‘I Can See You Outside’ is the latest single from Dubstar, taken from their forthcoming album “Two” released on May 6th. ‘Two’ is the second album from Dubstar since Sarah Blackwood and Chris Wilkie reunited in the mid-2010s, and the first since their seminal 90s albums Disgraceful and Goodbye to be produced by New Order and Pet Shop Boys collaborator Stephen Hague.
Back in the 90s, Dubstar always sounded like the future and in many ways were a band out of time as record labels and music journalists in the thrall of Brit Pop desperately scrambled to discover the next big thing. This often led to a preponderance of mediocre-to-execrable guitar bands being touted as “the future of music”. But Dubstar quietly went about their business of being brilliant and brought something completely different to the table with their sophisticated synth-driven pop. They had more in common with the Pet Shop Boys than the messed up boys of Brit-pop who often lacked what Dubstar actually had, ie/ style and substance. They also had a very northern take on synth-pop with Blackwood’s dreamy vocals, hinting at glitter, glamour and escape in direct contrast to the kitchen sink dramas the band often expertly dissected.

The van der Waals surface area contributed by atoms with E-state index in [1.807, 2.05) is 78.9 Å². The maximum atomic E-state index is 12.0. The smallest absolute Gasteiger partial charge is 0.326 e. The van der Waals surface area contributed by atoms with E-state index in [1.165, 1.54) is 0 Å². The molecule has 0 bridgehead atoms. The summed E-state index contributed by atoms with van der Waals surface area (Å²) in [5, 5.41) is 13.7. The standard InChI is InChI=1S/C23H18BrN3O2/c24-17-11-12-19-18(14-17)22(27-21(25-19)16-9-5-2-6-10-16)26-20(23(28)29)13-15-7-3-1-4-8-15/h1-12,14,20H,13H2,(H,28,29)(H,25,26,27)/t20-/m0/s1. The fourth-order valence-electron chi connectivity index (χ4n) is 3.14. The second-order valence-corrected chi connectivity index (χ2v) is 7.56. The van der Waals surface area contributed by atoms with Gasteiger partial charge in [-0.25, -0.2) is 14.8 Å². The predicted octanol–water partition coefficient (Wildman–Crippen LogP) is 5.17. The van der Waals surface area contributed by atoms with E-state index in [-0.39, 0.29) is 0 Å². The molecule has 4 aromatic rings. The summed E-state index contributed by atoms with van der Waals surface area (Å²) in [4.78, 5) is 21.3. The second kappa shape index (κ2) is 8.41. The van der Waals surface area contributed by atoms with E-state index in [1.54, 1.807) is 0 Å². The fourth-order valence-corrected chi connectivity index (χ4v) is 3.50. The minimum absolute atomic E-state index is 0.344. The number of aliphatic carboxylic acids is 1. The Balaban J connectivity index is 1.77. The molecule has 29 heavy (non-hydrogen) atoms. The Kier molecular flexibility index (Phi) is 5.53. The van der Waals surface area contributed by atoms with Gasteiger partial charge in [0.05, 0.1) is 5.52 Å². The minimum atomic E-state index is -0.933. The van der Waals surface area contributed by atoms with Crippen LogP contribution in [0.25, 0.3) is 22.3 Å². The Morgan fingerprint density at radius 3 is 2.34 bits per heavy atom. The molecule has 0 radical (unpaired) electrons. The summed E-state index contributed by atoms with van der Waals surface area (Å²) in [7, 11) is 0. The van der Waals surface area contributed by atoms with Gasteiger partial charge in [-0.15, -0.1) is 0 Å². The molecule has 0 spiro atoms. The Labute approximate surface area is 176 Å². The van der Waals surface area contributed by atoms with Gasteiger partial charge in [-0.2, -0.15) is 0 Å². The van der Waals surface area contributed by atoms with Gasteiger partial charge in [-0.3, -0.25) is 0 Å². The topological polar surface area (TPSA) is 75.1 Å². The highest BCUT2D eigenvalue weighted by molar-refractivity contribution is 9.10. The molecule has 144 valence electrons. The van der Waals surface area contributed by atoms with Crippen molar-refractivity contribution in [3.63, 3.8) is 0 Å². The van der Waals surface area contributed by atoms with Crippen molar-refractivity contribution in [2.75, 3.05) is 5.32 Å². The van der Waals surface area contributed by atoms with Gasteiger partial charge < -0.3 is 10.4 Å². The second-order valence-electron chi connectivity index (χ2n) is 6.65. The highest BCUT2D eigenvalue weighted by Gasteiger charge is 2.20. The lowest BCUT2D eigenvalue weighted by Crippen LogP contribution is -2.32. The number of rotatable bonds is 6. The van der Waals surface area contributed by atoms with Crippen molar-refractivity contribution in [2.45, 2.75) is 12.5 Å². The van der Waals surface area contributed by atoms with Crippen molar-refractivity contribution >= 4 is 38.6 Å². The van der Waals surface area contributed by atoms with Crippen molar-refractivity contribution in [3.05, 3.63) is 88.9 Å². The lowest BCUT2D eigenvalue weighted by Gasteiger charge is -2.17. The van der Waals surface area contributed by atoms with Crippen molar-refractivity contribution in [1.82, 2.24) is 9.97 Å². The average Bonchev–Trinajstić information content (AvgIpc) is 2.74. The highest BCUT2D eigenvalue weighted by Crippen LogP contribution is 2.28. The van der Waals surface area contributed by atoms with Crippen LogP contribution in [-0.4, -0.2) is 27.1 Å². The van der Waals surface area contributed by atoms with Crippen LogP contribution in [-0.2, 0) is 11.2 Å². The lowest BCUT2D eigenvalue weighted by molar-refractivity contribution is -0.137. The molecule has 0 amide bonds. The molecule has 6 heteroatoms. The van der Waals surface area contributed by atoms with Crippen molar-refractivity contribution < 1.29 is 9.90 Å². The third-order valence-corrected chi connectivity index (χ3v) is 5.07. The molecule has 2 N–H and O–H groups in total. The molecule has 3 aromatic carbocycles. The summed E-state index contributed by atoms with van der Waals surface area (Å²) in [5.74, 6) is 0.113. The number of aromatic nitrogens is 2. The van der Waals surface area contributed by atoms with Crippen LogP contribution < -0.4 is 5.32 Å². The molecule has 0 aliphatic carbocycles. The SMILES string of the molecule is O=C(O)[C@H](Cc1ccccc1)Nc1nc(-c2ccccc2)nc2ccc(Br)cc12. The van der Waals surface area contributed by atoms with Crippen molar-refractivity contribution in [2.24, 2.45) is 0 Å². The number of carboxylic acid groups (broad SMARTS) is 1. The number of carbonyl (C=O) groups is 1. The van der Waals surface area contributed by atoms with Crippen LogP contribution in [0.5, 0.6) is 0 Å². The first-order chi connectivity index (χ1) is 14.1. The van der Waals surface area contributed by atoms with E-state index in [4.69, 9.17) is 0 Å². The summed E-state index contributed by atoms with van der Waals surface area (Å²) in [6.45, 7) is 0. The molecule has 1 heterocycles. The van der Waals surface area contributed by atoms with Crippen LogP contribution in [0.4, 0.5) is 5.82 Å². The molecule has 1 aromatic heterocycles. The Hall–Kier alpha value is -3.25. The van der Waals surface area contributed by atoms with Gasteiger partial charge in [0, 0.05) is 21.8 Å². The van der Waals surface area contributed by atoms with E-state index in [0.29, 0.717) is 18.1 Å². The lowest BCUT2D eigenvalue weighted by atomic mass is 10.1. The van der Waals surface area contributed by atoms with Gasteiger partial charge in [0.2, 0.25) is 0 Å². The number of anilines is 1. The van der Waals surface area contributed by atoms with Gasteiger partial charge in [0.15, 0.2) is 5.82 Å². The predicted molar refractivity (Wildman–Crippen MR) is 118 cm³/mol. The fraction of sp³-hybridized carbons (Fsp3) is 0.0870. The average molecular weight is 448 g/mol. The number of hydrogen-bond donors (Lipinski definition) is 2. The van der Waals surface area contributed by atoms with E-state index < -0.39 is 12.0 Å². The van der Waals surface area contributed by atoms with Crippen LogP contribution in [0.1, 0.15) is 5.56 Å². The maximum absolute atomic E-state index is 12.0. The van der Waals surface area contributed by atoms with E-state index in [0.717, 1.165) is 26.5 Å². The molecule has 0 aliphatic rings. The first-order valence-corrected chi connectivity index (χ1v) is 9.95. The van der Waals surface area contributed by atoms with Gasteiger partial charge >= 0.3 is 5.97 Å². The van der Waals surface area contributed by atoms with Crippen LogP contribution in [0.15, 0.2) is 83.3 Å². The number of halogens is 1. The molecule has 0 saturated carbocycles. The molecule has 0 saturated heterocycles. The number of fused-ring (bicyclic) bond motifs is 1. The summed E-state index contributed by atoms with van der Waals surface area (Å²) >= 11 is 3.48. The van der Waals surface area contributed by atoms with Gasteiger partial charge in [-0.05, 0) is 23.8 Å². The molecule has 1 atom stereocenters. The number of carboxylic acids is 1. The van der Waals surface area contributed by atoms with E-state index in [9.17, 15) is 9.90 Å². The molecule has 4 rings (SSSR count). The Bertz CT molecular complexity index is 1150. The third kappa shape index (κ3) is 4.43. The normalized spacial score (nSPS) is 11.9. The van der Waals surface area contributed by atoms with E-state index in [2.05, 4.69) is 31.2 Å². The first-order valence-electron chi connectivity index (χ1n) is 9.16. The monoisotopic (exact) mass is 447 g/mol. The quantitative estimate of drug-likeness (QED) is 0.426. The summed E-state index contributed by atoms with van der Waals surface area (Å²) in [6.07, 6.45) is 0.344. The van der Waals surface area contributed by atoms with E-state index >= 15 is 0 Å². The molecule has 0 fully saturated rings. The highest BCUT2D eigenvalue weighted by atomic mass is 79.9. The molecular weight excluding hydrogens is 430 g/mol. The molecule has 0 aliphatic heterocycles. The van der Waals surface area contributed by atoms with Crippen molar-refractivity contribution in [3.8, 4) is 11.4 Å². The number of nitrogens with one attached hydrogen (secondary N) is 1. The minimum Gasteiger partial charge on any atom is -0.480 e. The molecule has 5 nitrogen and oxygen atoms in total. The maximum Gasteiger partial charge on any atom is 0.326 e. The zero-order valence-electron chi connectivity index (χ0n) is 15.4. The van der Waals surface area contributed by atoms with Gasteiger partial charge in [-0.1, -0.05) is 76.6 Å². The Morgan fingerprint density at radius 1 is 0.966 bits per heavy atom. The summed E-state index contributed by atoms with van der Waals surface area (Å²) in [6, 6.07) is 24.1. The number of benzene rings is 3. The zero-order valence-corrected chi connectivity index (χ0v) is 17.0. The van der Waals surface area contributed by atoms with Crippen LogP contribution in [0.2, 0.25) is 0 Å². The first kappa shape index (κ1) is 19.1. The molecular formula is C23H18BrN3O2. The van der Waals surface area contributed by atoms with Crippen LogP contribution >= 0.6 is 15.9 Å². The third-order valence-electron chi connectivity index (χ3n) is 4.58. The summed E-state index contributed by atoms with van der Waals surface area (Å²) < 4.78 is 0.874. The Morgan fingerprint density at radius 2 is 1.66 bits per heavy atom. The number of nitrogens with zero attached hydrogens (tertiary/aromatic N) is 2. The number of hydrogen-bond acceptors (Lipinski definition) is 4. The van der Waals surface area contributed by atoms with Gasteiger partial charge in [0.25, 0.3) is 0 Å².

“I Can See You Outside” is classic Dubstar, intelligent, literate, beautifully observed danceable pop. It’s described as a ‘social distancing love song’ -a “utopian vision of an end to the rat race and partisan politics, set to disco grooves.”
The video evokes a futuristic alternative reality in the North East of England. “The idea was to have a video which felt like it happened on the same day as the Token one, but in a parallel universe, or maybe a dream.” explains Sarah Blackwood, ”There are little details inserted to reward the observant: The chess board is a recreation of the game status in 2001: A Space Odyssey, for instance. Gateshead’s Trinity Square car park makes an appearance, as it often does in our dreams.”
Returning earlier this year with the single Token, Dubstar release their new album ‘Two’ on 6th May. Pre-order ‘Two’ here. A mere 26 years since Stars and Not So Manic Now announced them as something disturbing and different in the pop firmament, Dubstar are themselves again – only more so.
You can catch them performing at Rough Trade East on 6th May performing an acoustic set and then a Q&A with Pete Paphides